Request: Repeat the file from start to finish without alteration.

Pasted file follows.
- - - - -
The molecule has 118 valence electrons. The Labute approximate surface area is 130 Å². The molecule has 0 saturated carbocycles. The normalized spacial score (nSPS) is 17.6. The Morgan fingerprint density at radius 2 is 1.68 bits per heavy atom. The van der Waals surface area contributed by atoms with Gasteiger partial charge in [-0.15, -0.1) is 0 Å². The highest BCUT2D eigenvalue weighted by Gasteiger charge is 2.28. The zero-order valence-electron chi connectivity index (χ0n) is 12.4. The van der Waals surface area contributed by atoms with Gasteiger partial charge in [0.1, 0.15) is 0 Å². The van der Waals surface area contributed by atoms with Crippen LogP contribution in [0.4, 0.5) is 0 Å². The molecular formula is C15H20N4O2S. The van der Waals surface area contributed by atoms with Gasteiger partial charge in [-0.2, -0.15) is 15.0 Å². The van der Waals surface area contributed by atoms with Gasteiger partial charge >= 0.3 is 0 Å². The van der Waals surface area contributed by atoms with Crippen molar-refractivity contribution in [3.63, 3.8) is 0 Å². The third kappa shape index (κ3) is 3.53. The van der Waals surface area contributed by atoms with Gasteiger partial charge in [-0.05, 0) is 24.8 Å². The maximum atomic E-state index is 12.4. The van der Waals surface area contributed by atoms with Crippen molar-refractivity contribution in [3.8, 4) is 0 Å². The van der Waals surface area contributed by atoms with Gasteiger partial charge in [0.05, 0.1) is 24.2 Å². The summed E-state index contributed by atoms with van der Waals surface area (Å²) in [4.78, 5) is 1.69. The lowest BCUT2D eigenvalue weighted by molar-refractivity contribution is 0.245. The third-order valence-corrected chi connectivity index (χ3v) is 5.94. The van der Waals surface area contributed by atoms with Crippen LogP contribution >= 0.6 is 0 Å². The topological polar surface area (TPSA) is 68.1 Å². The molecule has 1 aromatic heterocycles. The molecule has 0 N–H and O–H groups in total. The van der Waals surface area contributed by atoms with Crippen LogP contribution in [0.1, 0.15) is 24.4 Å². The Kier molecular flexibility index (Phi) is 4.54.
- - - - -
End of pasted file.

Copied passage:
The molecule has 118 valence electrons. The Labute approximate surface area is 130 Å². The molecule has 0 saturated carbocycles. The normalized spacial score (nSPS) is 17.6. The Morgan fingerprint density at radius 2 is 1.68 bits per heavy atom. The van der Waals surface area contributed by atoms with Gasteiger partial charge in [-0.15, -0.1) is 0 Å². The highest BCUT2D eigenvalue weighted by Gasteiger charge is 2.28. The zero-order valence-electron chi connectivity index (χ0n) is 12.4. The van der Waals surface area contributed by atoms with Gasteiger partial charge in [0.1, 0.15) is 0 Å². The van der Waals surface area contributed by atoms with Crippen LogP contribution in [0.4, 0.5) is 0 Å². The molecular formula is C15H20N4O2S. The van der Waals surface area contributed by atoms with Gasteiger partial charge in [-0.2, -0.15) is 15.0 Å². The van der Waals surface area contributed by atoms with Gasteiger partial charge >= 0.3 is 0 Å². The van der Waals surface area contributed by atoms with Crippen molar-refractivity contribution in [3.63, 3.8) is 0 Å². The third kappa shape index (κ3) is 3.53. The van der Waals surface area contributed by atoms with Gasteiger partial charge in [-0.05, 0) is 24.8 Å². The maximum atomic E-state index is 12.4. The van der Waals surface area contributed by atoms with Crippen molar-refractivity contribution in [3.8, 4) is 0 Å². The van der Waals surface area contributed by atoms with Gasteiger partial charge in [0.05, 0.1) is 24.2 Å². The summed E-state index contributed by atoms with van der Waals surface area (Å²) in [4.78, 5) is 1.69. The lowest BCUT2D eigenvalue weighted by molar-refractivity contribution is 0.245. The third-order valence-corrected chi connectivity index (χ3v) is 5.94. The van der Waals surface area contributed by atoms with Crippen LogP contribution >= 0.6 is 0 Å². The topological polar surface area (TPSA) is 68.1 Å². The molecule has 1 aromatic heterocycles. The molecule has 0 N–H and O–H groups in total. The van der Waals surface area contributed by atoms with Crippen LogP contribution in [0.1, 0.15) is 24.4 Å². The Kier molecular flexibility index (Phi) is 4.54.